Technology has grown rapidly in the last few years. One of the newer tools available to librarians is the blog. Blogs started out being called weblogs and the name was shortened in time. A blog is defined as “a mixture of what is happening in a person’s life and what is happening on the Web, a kind of hybrid diary/guide site” (Aharony, 2009, p. 174). Draper and Turnage offer a slightly different definition calling the blog a “modified website offering personal observations” (2008, p.16). Blogs have become popular because they are a type of amateur journalism providing access to unfiltered information. Blogging is attractive to librarians who want to use strong technological tools to help them inform and improve services to patrons. (Stephens, 2008) They also “have become a great social communication tool between professionals” (Draper & Turnage, 2008, p.22). Librarians are even talking to each other on blogs.
There are quite a few reasons that librarians blog. Most of them blog to share information or to participate in a larger community (Stephens, 2008). Walden (2009), who serves in a hospital library, blogs to share medical information with patients. She believes that librarians should willingly share the information that they can find more readily. To share issues, insights or news is one of the more popular reasons that librarians blog (Stephens, 2008). Blogs are efficient if updated regularly and offer timely content much quicker than print newsletters. Also, they are generally less expensive to produce (Bardyn, 2009). Stuffy professional information can be made more personal by placing it in the casual blog setting (Aharony, 2009). One unintended result of blogging is a greater sense of community for patrons. This happens as patrons are engaged with the blog through regular readings and commenting. In addition, if a blog links back to the library web site, traffic usually increases on the site (Bardyn, 2009). There are even more reasons for the school librarian to blog. Blogging shows the librarian is keeping those technological skills up-to-date and allows the librarian to take advantage of students’ natural attraction to technology to enhance their learning (Branch, 2009).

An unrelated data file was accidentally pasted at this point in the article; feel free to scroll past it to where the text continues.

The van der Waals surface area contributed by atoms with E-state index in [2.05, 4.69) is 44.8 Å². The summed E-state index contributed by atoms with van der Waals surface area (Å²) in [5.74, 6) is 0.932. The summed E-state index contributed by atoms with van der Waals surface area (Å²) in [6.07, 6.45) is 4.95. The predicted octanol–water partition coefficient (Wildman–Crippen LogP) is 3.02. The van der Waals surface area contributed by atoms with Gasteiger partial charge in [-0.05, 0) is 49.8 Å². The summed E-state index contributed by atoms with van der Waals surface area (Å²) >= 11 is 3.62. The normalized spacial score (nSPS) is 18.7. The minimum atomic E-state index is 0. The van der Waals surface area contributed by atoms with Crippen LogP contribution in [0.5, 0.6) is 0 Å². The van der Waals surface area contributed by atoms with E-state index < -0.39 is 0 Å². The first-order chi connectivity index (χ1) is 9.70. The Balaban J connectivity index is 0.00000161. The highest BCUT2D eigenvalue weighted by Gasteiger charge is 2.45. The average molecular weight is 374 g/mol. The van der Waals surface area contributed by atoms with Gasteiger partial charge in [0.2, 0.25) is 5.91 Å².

When a library decides to become part of the blogging community, some plans need to be made to help ensure blogging success. Available software, time required, and writing skills of the librarian must be considered (Bardyn, 2009). Which staff members will contribute to the blog must also be decided. Blogs can have single or multiple authors (Aharony, 2009). Multiple authors not only allows for sharing the writing load but also means that more departments and ideas will be represented. Blogs can focus on themes, topics, or communities. “Blogs that are popular have recurrent themes: news and events, marketing the library, and internal communications” (Draper & Turnage, 2008, p. 22). In addition, there are many types of blogs to consider such as multi-media or photoblogs (Aharony, 2009) that would showcase library information in different ways. Joining the blogging community before the blog starts will help librarians understand the format and purpose of blogging (Branch, 2009) along with sorting through the ideas of categories and tags (Aharony, 2009).